On Friday, the Government published the brand new draft Equality Act 2010 (Gender Pay Gap Information) Regulations 2016, which are intended to come into force in October 2016. A follow up consultation has also been launched inviting feedback on the draft Regulations.
Who does this affect?
The Regulations are to apply to employers with 250 or more “relevant employees”, meaning those who ordinarily work in Great Britain and whose contract is governed by UK legislation. Relevant employees do not include workers, self-employed subcontractors, LLP members or employees in sister companies or associated companies.
What will they need to do?
The new rules will require employers to publish specific information on the gender pay gap within their organisation. The relevant date for each period will be 30 April, with the report being published on that date for the preceding 12 month period. So the information relating to April 2017 to April 2018 will be published in April 2018. Affected employers will be required to publish the following information for that period:
- The difference in mean pay based on average hourly rates published as a percentage
- The difference in median pay based on hourly rates published as a percentage
- The difference in average bonuses paid to men and women
- The proportion of men and women who receive bonuses
- Gender pay split breakdown between quartile pay bands
“Pay” for these purposes includes basic pay, paid leave, maternity and sick pay, bonuses and allowances. It does not include overtime pay, expenses, the value of benefits in kind and salary sacrifice schemes, redundancy pay, arrears of pay and tax credits.
The gender pay gap information should be published each April on the employer’s website (where it must remain for 3 years), and also uploaded to a government website.
What if they don’t comply?
Interestingly, there are no enforcement measures in the Regulations so arguably there is nothing to say that employers have to comply with them. As matters stand, there is no provision for any fines or other sanctions for non-compliance, although these may be introduced. There is also no mechanism in place for checking the accuracy of the information that is published.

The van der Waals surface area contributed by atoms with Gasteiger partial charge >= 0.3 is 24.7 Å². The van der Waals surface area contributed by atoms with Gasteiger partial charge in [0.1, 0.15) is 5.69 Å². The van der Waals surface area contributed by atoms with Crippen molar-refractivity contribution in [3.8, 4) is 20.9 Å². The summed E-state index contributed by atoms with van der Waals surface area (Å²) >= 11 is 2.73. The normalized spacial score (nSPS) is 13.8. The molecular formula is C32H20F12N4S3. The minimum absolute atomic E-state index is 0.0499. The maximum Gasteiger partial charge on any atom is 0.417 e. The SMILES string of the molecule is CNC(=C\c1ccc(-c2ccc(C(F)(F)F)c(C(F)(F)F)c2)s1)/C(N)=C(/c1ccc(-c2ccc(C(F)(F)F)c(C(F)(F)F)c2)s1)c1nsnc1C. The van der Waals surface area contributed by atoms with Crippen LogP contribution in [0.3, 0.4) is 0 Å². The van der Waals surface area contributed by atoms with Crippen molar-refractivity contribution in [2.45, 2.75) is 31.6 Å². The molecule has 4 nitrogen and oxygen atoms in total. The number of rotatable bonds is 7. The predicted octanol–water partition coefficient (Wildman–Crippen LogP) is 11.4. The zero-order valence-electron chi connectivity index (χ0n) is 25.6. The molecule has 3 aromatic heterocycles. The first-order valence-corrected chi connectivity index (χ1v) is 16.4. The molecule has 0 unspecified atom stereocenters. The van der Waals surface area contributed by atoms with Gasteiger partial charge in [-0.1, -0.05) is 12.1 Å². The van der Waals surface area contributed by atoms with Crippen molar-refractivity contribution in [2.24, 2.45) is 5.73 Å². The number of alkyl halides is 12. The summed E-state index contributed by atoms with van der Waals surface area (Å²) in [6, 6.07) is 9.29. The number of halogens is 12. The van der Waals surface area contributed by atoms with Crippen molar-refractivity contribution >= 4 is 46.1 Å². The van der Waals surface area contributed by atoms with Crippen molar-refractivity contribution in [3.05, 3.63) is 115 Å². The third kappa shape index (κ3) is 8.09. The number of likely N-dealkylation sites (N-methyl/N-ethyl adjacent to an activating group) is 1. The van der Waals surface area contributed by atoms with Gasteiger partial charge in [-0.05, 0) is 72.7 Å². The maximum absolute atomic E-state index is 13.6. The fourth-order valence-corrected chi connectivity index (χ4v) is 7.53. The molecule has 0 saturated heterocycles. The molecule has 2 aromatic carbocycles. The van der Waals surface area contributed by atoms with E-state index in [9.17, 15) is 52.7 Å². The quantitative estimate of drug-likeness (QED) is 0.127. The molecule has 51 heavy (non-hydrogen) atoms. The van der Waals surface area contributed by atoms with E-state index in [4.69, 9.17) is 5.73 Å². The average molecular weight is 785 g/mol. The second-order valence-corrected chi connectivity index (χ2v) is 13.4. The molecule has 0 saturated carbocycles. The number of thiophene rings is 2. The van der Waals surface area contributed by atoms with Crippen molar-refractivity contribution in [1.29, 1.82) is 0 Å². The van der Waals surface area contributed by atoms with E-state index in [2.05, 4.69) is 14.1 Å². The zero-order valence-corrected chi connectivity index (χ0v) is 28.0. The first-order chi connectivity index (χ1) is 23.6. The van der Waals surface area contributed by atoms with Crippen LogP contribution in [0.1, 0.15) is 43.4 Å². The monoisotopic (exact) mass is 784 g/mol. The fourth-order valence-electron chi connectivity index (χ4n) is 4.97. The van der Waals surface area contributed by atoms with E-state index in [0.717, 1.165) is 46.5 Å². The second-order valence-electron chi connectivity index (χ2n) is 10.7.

However, the Government has unveiled plans to report the information in league tables, which may well name the best and worst organisations broken down by sector, not to mention potential pressure from unions, support groups and the press for employers who choose not to comply. There could also be whistleblowing implications if an employee was to raise a concern regarding the accuracy of the information published by his or her employer.
Conversely, if employers do comply with the Regulations, any gender pay gap report that is published is likely to tip employees off about potential equal pay claims under the Equality Act 2010. It is feasible that in some cases, a report could even help employees to bring claims against their employer.
What happens now?
If you are an employer with over 250 employees, you should begin gathering information regarding pay ahead of the new Regulations coming into force. You should consider which employees are doing ‘equal work’ within the meaning of the Equality Act 2010. Equal work can mean ‘like work’ (the same or broadly similar); work rated as equal as part of a job evaluation study; or work otherwise of equal value in terms of the demands made on any employee.
If pay gaps are identified, you should consider any reason for the pay gaps now, before it has to be reported. You should also consider the procedures that you currently have in place to recruit and retain women and how these may help to reduce the pay gap within your organisation.
We will keep readers updated regarding gender pay gap reporting as the year progresses. In the meantime, if you would like advice or assistance in relation to equal pay, including whether the reporting rules could result in equal pay claims, or you need advice on any other employment law or HR related matter please contact Joanne Holborn, Tom Scaife or Caroline Rayner on 01228 552600 or 01524 548494